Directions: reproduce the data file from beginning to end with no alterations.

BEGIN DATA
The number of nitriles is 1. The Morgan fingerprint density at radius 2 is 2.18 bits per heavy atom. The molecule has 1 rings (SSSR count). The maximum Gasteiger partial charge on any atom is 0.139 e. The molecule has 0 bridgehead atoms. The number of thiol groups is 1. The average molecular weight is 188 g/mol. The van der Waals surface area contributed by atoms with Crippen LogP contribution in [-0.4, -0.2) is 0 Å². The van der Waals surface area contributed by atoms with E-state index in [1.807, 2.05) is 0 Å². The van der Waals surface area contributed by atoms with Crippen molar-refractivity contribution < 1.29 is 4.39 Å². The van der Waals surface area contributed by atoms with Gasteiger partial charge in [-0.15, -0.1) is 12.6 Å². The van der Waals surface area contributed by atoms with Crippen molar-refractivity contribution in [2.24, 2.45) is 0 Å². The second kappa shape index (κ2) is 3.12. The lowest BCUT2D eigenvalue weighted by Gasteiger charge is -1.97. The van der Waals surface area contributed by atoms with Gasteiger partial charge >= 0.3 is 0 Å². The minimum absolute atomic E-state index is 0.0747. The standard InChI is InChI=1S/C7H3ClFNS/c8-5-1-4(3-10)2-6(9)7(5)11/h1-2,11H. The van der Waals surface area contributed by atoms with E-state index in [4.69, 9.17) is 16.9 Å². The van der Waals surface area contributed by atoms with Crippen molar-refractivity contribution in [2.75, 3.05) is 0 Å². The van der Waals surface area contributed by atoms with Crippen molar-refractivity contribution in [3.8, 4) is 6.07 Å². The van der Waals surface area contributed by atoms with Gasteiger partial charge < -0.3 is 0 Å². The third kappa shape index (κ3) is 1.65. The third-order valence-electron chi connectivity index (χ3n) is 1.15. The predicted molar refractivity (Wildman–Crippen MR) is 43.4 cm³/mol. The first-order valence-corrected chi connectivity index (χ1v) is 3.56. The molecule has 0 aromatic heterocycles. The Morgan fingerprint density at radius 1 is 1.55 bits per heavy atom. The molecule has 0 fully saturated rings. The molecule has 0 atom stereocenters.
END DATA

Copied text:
The number of nitriles is 1. The Morgan fingerprint density at radius 2 is 2.18 bits per heavy atom. The molecule has 1 rings (SSSR count). The maximum Gasteiger partial charge on any atom is 0.139 e. The molecule has 0 bridgehead atoms. The number of thiol groups is 1. The average molecular weight is 188 g/mol. The van der Waals surface area contributed by atoms with Crippen LogP contribution in [-0.4, -0.2) is 0 Å². The van der Waals surface area contributed by atoms with E-state index in [1.807, 2.05) is 0 Å². The van der Waals surface area contributed by atoms with Crippen molar-refractivity contribution < 1.29 is 4.39 Å². The van der Waals surface area contributed by atoms with Gasteiger partial charge in [-0.15, -0.1) is 12.6 Å². The van der Waals surface area contributed by atoms with Crippen molar-refractivity contribution in [2.24, 2.45) is 0 Å². The second kappa shape index (κ2) is 3.12. The lowest BCUT2D eigenvalue weighted by Gasteiger charge is -1.97. The van der Waals surface area contributed by atoms with Gasteiger partial charge >= 0.3 is 0 Å². The minimum absolute atomic E-state index is 0.0747. The standard InChI is InChI=1S/C7H3ClFNS/c8-5-1-4(3-10)2-6(9)7(5)11/h1-2,11H. The van der Waals surface area contributed by atoms with E-state index in [4.69, 9.17) is 16.9 Å². The van der Waals surface area contributed by atoms with Crippen molar-refractivity contribution in [2.75, 3.05) is 0 Å². The van der Waals surface area contributed by atoms with Crippen molar-refractivity contribution in [3.8, 4) is 6.07 Å². The van der Waals surface area contributed by atoms with Gasteiger partial charge < -0.3 is 0 Å². The third kappa shape index (κ3) is 1.65. The third-order valence-electron chi connectivity index (χ3n) is 1.15. The predicted molar refractivity (Wildman–Crippen MR) is 43.4 cm³/mol. The first-order valence-corrected chi connectivity index (χ1v) is 3.56. The molecule has 0 aromatic heterocycles. The Morgan fingerprint density at radius 1 is 1.55 bits per heavy atom. The molecule has 0 fully saturated rings. The molecule has 0 atom stereocenters.